Earlier today, President Barack Obama announced the re-establishment of diplomatic relations and an easing of economic and travel restrictions on Cuba. But a critical issue that remains between the two States which was not discussed today by the President is the matter of compensation to United States’ citizens (individuals and companies) whose property was confiscated without compensation by Cuba when Fidel Castro came into power.

The United States Foreign Claims Settlement Commission has completed two programs adjudicating these claims for uncompensated takings. The first program, which concerned confiscations that took place between January 1, 1959 and October 16, 1964, was completed on July 6, 1972. In this program, the Commission adjudicated a total of 8,816 claims, out of which a total of 5,911 were determined to be compensable. The second program was much smaller, and concerned confiscations that took place after May 1, 1967. Here, awards were issued in the case of two claims.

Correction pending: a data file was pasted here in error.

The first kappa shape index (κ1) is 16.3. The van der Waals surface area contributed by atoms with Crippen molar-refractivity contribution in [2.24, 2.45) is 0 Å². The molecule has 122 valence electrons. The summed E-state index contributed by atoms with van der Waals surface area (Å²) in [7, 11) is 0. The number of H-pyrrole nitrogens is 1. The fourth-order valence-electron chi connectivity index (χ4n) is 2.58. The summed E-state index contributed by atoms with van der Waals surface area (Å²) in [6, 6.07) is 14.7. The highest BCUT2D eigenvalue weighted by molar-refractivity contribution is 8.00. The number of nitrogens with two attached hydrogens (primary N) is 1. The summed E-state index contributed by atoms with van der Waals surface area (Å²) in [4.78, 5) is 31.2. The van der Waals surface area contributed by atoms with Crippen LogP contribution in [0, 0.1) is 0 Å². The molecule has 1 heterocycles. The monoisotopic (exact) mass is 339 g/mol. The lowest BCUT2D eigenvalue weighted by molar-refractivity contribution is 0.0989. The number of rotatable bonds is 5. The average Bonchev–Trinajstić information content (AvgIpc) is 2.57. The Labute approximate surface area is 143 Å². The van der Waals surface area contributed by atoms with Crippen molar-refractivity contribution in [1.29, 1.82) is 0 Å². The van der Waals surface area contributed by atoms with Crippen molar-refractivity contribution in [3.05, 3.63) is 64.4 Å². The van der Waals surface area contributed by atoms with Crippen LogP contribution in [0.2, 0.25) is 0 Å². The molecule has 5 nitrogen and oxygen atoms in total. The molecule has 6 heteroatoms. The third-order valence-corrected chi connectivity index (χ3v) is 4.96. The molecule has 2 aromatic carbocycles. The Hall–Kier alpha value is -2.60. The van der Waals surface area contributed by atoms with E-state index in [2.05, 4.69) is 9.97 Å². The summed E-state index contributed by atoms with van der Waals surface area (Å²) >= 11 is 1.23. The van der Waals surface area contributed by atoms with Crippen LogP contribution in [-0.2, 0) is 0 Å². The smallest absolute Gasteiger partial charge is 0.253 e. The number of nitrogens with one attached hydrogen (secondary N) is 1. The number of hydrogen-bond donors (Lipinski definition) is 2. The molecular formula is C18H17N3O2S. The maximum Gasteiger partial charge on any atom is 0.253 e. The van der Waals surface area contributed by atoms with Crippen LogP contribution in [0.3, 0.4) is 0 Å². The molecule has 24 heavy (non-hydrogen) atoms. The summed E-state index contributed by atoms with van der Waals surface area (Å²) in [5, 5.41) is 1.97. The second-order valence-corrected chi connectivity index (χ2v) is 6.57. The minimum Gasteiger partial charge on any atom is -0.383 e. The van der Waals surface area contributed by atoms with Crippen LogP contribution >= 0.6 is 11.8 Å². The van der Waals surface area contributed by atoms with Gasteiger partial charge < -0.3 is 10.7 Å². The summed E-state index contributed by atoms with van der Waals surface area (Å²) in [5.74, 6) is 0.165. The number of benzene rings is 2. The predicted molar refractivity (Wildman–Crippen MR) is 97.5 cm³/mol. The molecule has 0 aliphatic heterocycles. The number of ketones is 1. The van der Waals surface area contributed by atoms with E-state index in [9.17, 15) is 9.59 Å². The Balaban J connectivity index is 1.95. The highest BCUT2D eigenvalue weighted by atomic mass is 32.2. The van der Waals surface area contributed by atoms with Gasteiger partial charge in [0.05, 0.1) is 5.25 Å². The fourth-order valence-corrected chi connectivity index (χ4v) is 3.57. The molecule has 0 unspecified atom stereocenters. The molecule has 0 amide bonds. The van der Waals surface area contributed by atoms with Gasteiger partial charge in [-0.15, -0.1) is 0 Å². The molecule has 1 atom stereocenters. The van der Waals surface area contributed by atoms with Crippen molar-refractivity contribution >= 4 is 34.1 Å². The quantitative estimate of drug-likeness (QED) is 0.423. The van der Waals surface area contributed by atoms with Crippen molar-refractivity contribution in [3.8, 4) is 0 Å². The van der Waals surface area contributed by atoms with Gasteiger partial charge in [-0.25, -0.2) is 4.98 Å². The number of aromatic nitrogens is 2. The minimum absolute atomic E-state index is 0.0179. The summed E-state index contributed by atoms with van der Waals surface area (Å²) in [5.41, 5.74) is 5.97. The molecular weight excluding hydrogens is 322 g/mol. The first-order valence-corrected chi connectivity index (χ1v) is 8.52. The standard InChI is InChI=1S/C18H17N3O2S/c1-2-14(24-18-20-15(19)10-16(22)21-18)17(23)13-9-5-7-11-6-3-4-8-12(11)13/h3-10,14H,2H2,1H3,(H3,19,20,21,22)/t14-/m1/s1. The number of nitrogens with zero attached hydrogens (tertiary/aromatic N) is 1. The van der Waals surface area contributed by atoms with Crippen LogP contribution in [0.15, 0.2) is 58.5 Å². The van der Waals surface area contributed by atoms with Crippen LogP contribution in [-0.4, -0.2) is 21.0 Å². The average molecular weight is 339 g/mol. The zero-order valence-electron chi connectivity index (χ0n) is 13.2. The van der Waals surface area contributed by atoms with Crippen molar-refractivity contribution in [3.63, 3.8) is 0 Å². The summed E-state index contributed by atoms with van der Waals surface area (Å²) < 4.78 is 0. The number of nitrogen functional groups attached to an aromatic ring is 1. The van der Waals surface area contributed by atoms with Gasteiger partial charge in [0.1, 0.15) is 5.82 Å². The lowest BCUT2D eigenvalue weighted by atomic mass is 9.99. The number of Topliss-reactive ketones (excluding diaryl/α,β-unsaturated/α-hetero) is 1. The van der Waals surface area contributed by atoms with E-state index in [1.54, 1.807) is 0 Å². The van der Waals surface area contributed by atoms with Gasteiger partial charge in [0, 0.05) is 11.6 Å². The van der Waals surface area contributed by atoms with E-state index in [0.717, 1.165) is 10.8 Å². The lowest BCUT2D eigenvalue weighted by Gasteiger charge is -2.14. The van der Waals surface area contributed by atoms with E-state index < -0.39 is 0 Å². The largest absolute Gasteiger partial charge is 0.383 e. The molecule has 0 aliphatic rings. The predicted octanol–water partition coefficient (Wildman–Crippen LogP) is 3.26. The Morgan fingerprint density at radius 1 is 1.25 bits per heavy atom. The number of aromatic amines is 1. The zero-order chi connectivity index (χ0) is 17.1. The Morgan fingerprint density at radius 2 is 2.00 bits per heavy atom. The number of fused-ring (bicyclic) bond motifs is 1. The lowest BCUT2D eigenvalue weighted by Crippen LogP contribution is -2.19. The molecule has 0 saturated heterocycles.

The adjudicated total principal value of the claims is over $1.8 billion. Cuba has never paid, however. President Obama noted today that the embargo against Cuba has been codified, and that Congressional action would be required to lift it. Congress and the White House should be mindful of these unsatisfied claims if and when they move forward on lifting the embargo or a further normalization of relations.